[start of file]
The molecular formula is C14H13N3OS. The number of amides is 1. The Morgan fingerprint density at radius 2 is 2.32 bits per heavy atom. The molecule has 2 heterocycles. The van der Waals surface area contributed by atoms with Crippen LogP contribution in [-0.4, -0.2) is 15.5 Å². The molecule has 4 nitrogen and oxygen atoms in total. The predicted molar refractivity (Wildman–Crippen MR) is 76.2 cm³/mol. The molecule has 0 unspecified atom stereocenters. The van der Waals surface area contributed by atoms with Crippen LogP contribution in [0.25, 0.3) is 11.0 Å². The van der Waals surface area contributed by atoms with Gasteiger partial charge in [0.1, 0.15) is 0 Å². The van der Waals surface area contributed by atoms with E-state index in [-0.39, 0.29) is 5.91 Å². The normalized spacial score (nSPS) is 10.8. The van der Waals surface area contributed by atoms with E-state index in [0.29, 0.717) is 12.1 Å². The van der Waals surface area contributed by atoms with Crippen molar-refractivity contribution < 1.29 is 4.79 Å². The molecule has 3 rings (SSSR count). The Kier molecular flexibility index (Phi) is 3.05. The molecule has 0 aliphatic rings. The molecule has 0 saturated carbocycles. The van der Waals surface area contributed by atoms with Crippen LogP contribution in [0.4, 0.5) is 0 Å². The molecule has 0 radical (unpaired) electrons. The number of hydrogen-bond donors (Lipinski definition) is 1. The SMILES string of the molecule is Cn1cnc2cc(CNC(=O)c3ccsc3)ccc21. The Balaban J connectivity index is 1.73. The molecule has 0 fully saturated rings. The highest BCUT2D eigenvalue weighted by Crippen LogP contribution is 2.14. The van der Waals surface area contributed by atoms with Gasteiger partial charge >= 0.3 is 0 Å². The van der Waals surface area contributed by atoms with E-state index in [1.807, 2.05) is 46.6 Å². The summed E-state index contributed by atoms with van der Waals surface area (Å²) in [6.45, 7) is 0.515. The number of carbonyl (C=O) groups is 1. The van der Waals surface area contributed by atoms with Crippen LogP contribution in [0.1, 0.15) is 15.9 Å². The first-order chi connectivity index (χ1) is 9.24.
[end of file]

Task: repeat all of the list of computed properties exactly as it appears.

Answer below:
The molecular formula is C14H13N3OS. The number of amides is 1. The Morgan fingerprint density at radius 2 is 2.32 bits per heavy atom. The molecule has 2 heterocycles. The van der Waals surface area contributed by atoms with Crippen LogP contribution in [-0.4, -0.2) is 15.5 Å². The molecule has 4 nitrogen and oxygen atoms in total. The predicted molar refractivity (Wildman–Crippen MR) is 76.2 cm³/mol. The molecule has 0 unspecified atom stereocenters. The van der Waals surface area contributed by atoms with Crippen LogP contribution in [0.25, 0.3) is 11.0 Å². The van der Waals surface area contributed by atoms with Gasteiger partial charge in [0.1, 0.15) is 0 Å². The van der Waals surface area contributed by atoms with E-state index in [-0.39, 0.29) is 5.91 Å². The normalized spacial score (nSPS) is 10.8. The van der Waals surface area contributed by atoms with E-state index in [0.29, 0.717) is 12.1 Å². The van der Waals surface area contributed by atoms with Crippen molar-refractivity contribution < 1.29 is 4.79 Å². The molecule has 3 rings (SSSR count). The Kier molecular flexibility index (Phi) is 3.05. The molecule has 0 aliphatic rings. The molecule has 0 saturated carbocycles. The van der Waals surface area contributed by atoms with Crippen LogP contribution in [0.4, 0.5) is 0 Å². The molecule has 0 radical (unpaired) electrons. The number of hydrogen-bond donors (Lipinski definition) is 1. The SMILES string of the molecule is Cn1cnc2cc(CNC(=O)c3ccsc3)ccc21. The Balaban J connectivity index is 1.73. The molecule has 0 fully saturated rings. The highest BCUT2D eigenvalue weighted by Crippen LogP contribution is 2.14. The van der Waals surface area contributed by atoms with Gasteiger partial charge >= 0.3 is 0 Å². The van der Waals surface area contributed by atoms with E-state index in [1.807, 2.05) is 46.6 Å². The summed E-state index contributed by atoms with van der Waals surface area (Å²) in [6.45, 7) is 0.515. The number of carbonyl (C=O) groups is 1. The van der Waals surface area contributed by atoms with Crippen LogP contribution in [0.1, 0.15) is 15.9 Å². The first-order chi connectivity index (χ1) is 9.24.